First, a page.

Plan a Virtual Teach-In

A “teach-in” is defined as a series of lectures and discussions on a subject of public interest focused on taking action. Concerned citizens have been planning teach-ins since the first Earth Day took place in 1970. Consider educating the public by planning virtual teach-ins about the importance and everyday applications of chemistry for CCEW!

Organizing a Successful Virtual Teach-In

1. Form an organizing committee
Contact local ACS members, chemistry faculty, schools, community organizations, and businesses who share your interest in Earth Day, environmentalism, and chemistry. See what resources they have available for your virtual teach-in event. Distribute the customizable CCEW Fact Sheet (docx) to potential committee members, speakers, moderators, and partnering organizations.

2. Pre-event logistics
Think about the needs of your intended audience and event. The most important decision you will make is deciding which platform you will use to broadcast your event. Some platforms require registration, others do not. Some platforms allow your broadcast to be recorded, others do not. Make sure to choose a platform that can accommodate the size of your intended audience. Seek out volunteers who are savvy in technology to help make informed decisions about virtual platforms. Some ideas include Zoom, WebEx GoToWebinar, YouTube Live, Facebook Live, and Instagram Stories Live.

3. Recruit program speakers
Professors, industry members, lab technicians, elected officials, advocates, local community leaders, and chemistry students make great teach-in speakers. Make sure your community is well represented in your speaker choices.

4. Select a moderator
Your moderator should keep the program on track, help foster discussion between speakers and audience, and help keep your audience engaged.

5. Create an agenda
Introduce your virtual event with the big picture of why the issue is important. Plan enough time for your speakers, Q&A, and group discussion. End with a “call to action” for the audience to take. Share your agenda with local chemistry departments to see if they are interested in creating lesson plans and tuning in to your broadcast.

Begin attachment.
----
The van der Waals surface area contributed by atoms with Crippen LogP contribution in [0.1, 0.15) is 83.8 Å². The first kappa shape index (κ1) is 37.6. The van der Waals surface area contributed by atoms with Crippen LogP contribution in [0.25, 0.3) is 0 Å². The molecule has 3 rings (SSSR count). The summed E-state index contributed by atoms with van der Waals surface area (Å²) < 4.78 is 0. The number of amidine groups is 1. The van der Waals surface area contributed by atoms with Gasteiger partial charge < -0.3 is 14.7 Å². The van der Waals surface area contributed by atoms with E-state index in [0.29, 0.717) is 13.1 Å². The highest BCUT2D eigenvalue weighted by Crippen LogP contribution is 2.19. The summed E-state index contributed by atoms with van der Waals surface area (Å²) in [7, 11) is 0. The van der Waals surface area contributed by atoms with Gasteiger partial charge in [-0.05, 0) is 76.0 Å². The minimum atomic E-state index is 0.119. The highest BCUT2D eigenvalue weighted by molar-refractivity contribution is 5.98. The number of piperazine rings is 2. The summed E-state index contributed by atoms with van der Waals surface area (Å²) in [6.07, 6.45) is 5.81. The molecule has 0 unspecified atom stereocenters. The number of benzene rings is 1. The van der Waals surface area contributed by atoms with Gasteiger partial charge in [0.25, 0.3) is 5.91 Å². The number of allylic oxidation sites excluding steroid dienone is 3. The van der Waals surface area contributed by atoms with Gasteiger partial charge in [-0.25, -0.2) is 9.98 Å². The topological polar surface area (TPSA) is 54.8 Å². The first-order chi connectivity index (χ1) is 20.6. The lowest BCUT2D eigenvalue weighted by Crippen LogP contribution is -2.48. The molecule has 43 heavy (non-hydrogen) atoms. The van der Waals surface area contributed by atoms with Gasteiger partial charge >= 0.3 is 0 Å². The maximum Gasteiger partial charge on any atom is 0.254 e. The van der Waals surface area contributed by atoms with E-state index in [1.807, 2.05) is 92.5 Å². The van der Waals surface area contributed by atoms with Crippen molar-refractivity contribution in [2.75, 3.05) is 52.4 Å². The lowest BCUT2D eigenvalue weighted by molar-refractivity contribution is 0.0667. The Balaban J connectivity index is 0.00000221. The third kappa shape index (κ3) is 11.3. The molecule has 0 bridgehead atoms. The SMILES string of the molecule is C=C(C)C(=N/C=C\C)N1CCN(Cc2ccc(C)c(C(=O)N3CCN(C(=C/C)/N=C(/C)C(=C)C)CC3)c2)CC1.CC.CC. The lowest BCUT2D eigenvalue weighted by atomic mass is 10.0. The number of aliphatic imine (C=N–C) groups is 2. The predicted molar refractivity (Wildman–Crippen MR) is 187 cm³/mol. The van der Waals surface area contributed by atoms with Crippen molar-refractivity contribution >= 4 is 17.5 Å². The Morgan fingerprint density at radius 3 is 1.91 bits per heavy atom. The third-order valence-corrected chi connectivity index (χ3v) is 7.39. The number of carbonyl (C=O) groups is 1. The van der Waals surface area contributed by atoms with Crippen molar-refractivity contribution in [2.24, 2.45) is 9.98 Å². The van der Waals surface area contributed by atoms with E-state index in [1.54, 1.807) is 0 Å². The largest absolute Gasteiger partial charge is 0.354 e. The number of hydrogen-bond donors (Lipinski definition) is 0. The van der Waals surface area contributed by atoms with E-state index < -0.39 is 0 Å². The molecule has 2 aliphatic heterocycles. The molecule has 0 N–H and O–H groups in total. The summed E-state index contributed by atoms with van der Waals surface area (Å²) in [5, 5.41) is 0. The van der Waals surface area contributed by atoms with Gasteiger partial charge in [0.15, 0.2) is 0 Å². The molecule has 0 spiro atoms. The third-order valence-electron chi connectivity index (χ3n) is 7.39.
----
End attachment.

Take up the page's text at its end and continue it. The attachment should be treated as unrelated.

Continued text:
6. Test drive your technology
Since your presenters will be tuning in from different locations, schedule a dry-run to ensure that all cameras and microphones work well, picture and sound are clear, and that volunteers handling the technology are comfortable with what they need to do (e.g., switching between presenters, monitoring questions from the audience, etc.).

7. Community outreach
Reach out to your local news outlets with resources from the ACS Public Relations Guidebook (PDF). Create digital flyers and email them to local schools, teachers, and community groups who may be interested in attending the event online. Partner with local businesses and leaders who can promote with you.

8. Advertise via social media
Publicize your event on the main CCEW Facebook page. Request ACS and CCEW as a cohost of your event to add your event to the CCEW Facebook and website calendar. Use artwork from the Design Toolkit for your social media events and posts.

9. Amplify your live virtual event
Share live updates from your event on social media using the hashtags #CCEW and #GreenChemistry. Afterward, share the success of your event through local section newsletters, print, and other communications channels.

10. Follow up with volunteers
Don’t forget to thank speakers, committee members, and other volunteers for pitching in their time and resources to ensure that your virtual teach-in is a success. Customize and (e)mail your volunteers a Volunteer Thank You Letter (docx) and Certificate of Participation (docx).

11. Show collective action
Take screenshots of your speakers during their discussions or lectures. Share your screenshots and any other photos on the CCEW Facebook page using the Event Photos Submission Form. Obtain signed Photo Release and Consent Forms (.docx) from anyone pictured in photos, screenshots, or videos.

Open laptop with a webinar featuring CCEW art  on the screen

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Contact the ACS Office of Science Outreach